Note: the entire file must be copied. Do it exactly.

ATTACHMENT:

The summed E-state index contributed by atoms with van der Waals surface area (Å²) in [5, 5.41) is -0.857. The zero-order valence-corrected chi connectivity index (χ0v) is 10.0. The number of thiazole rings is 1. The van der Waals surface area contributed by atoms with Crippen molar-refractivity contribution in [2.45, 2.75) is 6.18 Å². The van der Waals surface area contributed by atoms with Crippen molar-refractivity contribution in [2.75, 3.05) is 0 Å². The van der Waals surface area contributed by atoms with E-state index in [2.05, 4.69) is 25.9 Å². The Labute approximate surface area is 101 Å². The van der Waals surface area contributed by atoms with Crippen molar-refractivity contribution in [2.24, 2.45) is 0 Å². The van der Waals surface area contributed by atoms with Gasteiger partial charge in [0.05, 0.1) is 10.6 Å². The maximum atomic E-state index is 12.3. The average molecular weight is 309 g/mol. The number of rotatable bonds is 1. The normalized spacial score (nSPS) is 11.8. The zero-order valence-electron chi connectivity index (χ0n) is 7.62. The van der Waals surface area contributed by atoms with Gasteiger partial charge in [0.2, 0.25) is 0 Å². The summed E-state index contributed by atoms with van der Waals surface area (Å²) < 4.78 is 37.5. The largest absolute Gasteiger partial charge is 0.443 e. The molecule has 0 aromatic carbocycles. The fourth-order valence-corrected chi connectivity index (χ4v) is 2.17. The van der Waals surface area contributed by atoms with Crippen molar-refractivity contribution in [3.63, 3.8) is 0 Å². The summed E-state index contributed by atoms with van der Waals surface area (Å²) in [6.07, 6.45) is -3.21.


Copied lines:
The summed E-state index contributed by atoms with van der Waals surface area (Å²) in [5, 5.41) is -0.857. The zero-order valence-corrected chi connectivity index (χ0v) is 10.0. The number of thiazole rings is 1. The van der Waals surface area contributed by atoms with Crippen molar-refractivity contribution in [2.45, 2.75) is 6.18 Å². The van der Waals surface area contributed by atoms with Crippen molar-refractivity contribution in [2.75, 3.05) is 0 Å². The van der Waals surface area contributed by atoms with E-state index in [2.05, 4.69) is 25.9 Å². The Labute approximate surface area is 101 Å². The van der Waals surface area contributed by atoms with Crippen molar-refractivity contribution in [2.24, 2.45) is 0 Å². The van der Waals surface area contributed by atoms with Gasteiger partial charge in [0.05, 0.1) is 10.6 Å². The maximum atomic E-state index is 12.3. The average molecular weight is 309 g/mol. The number of rotatable bonds is 1. The normalized spacial score (nSPS) is 11.8. The zero-order valence-electron chi connectivity index (χ0n) is 7.62. The van der Waals surface area contributed by atoms with Gasteiger partial charge in [0.2, 0.25) is 0 Å². The summed E-state index contributed by atoms with van der Waals surface area (Å²) < 4.78 is 37.5. The largest absolute Gasteiger partial charge is 0.443 e. The molecule has 0 aromatic carbocycles. The fourth-order valence-corrected chi connectivity index (χ4v) is 2.17. The van der Waals surface area contributed by atoms with Crippen molar-refractivity contribution in [3.63, 3.8) is 0 Å². The summed E-state index contributed by atoms with van der Waals surface area (Å²) in [6.07, 6.45) is -3.21.